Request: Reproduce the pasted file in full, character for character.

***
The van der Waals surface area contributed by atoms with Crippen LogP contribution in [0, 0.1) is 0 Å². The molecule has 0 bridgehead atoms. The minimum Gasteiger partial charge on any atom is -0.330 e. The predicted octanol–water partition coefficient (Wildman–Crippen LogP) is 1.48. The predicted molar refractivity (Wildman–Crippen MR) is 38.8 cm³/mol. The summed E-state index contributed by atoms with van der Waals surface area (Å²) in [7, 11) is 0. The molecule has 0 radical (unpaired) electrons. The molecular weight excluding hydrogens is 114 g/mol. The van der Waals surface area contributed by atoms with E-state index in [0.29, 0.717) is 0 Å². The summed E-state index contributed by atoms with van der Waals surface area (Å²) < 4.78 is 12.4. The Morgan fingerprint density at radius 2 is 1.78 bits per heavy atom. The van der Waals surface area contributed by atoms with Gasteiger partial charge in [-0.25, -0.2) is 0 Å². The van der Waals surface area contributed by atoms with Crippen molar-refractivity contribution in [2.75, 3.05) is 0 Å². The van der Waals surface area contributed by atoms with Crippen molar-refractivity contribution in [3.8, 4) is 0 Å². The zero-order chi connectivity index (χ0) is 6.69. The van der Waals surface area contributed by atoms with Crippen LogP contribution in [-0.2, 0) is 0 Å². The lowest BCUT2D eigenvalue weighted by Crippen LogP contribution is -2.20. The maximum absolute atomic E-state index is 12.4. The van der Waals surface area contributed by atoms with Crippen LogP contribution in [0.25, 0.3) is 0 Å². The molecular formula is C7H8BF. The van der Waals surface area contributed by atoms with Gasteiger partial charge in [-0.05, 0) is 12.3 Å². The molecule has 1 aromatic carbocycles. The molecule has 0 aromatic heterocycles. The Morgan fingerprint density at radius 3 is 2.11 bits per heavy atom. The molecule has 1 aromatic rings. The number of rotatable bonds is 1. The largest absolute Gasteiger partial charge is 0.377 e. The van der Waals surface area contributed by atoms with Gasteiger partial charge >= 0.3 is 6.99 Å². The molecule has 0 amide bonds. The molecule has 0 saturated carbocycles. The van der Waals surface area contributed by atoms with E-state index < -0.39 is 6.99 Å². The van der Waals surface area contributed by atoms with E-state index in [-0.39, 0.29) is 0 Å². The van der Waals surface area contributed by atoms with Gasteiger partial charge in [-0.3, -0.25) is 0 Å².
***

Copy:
The van der Waals surface area contributed by atoms with Crippen LogP contribution in [0, 0.1) is 0 Å². The molecule has 0 bridgehead atoms. The minimum Gasteiger partial charge on any atom is -0.330 e. The predicted octanol–water partition coefficient (Wildman–Crippen LogP) is 1.48. The predicted molar refractivity (Wildman–Crippen MR) is 38.8 cm³/mol. The summed E-state index contributed by atoms with van der Waals surface area (Å²) in [7, 11) is 0. The molecule has 0 radical (unpaired) electrons. The molecular weight excluding hydrogens is 114 g/mol. The van der Waals surface area contributed by atoms with E-state index in [0.29, 0.717) is 0 Å². The summed E-state index contributed by atoms with van der Waals surface area (Å²) < 4.78 is 12.4. The Morgan fingerprint density at radius 2 is 1.78 bits per heavy atom. The van der Waals surface area contributed by atoms with Gasteiger partial charge in [-0.25, -0.2) is 0 Å². The van der Waals surface area contributed by atoms with Crippen molar-refractivity contribution in [2.75, 3.05) is 0 Å². The van der Waals surface area contributed by atoms with Crippen molar-refractivity contribution in [3.8, 4) is 0 Å². The zero-order chi connectivity index (χ0) is 6.69. The van der Waals surface area contributed by atoms with Crippen LogP contribution in [-0.2, 0) is 0 Å². The lowest BCUT2D eigenvalue weighted by Crippen LogP contribution is -2.20. The maximum absolute atomic E-state index is 12.4. The van der Waals surface area contributed by atoms with Crippen LogP contribution in [0.25, 0.3) is 0 Å². The molecular formula is C7H8BF. The van der Waals surface area contributed by atoms with Gasteiger partial charge in [-0.05, 0) is 12.3 Å². The molecule has 1 aromatic carbocycles. The molecule has 0 aromatic heterocycles. The Morgan fingerprint density at radius 3 is 2.11 bits per heavy atom. The molecule has 1 aromatic rings. The number of rotatable bonds is 1. The largest absolute Gasteiger partial charge is 0.377 e. The van der Waals surface area contributed by atoms with Gasteiger partial charge >= 0.3 is 6.99 Å². The molecule has 0 amide bonds. The molecule has 0 saturated carbocycles. The van der Waals surface area contributed by atoms with E-state index < -0.39 is 6.99 Å². The van der Waals surface area contributed by atoms with E-state index in [-0.39, 0.29) is 0 Å². The van der Waals surface area contributed by atoms with Gasteiger partial charge in [-0.3, -0.25) is 0 Å².